To explain better, here is a diagram of what roughly I think is inside the lower torso of a RAH body, based on what I could see:
The yellow thing at the top is part of the mid-torso joint.
It runs along tracks in the upper-torso part, allowing the torso to bend
back and forth. The yellow thing is held down by the spring (green),
which is, in turn, held down by the central peg attached to the legs (black).
The red thing can move up and down in the central shaft (blue). When the spring
is not held down, the red thing can move more freely, the yellow thing becomes
lax, and the torso becomes loose and slumps forward.
I hope you could follow that... it's hurting my brain trying to think back.
The grey blob is where I couldn't see. Sorry for the crappy drawing.
The spring seems to regulate the stiffness of the central torso joint.
The tension on the spring, in turn, is regulated by the vertical position of the sticky-outy bit on the central peg (black) within the spring coils.
When the tension on the spring is wrong, the figure slumps.
I think it is the theoretically existent sticky-outy bit which broke off, because there was no such thing visible by the time I took Captain Harlock apart and such a thing would be needed to make sense of the mechanism I could see inside the lower torso.
It would also have to be extremely small, which could explain why I couldn't find anything which could have broken.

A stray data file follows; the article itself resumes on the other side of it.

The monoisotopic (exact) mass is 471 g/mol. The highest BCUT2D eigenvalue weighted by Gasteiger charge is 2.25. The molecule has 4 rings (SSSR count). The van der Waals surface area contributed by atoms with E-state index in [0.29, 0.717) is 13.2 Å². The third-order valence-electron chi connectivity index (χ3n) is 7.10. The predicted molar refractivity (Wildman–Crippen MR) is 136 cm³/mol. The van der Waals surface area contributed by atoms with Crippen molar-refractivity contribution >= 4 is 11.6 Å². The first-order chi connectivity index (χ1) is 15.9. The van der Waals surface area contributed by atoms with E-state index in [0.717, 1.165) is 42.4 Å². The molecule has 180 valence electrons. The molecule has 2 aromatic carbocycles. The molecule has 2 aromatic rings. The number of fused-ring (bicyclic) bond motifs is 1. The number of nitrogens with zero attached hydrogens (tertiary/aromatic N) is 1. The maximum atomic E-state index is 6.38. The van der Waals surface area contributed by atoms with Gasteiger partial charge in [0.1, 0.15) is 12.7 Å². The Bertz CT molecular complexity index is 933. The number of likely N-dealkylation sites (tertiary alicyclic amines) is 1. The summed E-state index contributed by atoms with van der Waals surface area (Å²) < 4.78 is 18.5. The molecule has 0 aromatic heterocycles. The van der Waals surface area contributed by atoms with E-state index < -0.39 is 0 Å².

A closeup of the broken peg (and the top of the captain's trousers);
if you look carefully, there's a smudgy area on the front of the peg
where something could have broken off.
Click on the image to enlarge it.
So to fix it: I drilled a hole into the central peg on the smudge and pushed a tiny itty bitty short piece of wire into the hole, making a new sticky-outy bit.
I drilled the hole using a pin vice, which
I finally got around to buying.
Use a drill bit the same width as your wire,
or as close as possible.
The wire I use has a 1.25mm diameter.
I then put the torso on backwards (you have to put it on backwards because that's the only place there's a gap for the sticky-outy thing to fit through) and turned it around fully several times as if I was screwing on the lid of a jar. Something made a satisfying noise and suddenly, miraculously, Captain Harlock was back to normal.
I didn't even glue the bit of wire in, because I was just testing a theory, but once fixed, he didn't want to come apart again, so I just left him that way. (That's why there are no photos of the fixed part or the underneath of the torso.)
Anyway, so yeah. Captain Harlock is fixed and I hope that made some kind of sense and wasn't too confusing. Even I am still a little confused.
If you have the same problem as I had and something here doesn't make sense, please feel free to email me for clarification: sparkeydavis@yahoo.com

well! My post is at an end!
As always, good luck with your repairs!
Cheers! Sparkey

1 comment:

  1. Thanks for sharing this post with us...its really very nice and use full information....Super Glue or Cyanoacrylate.

    ReplyDelete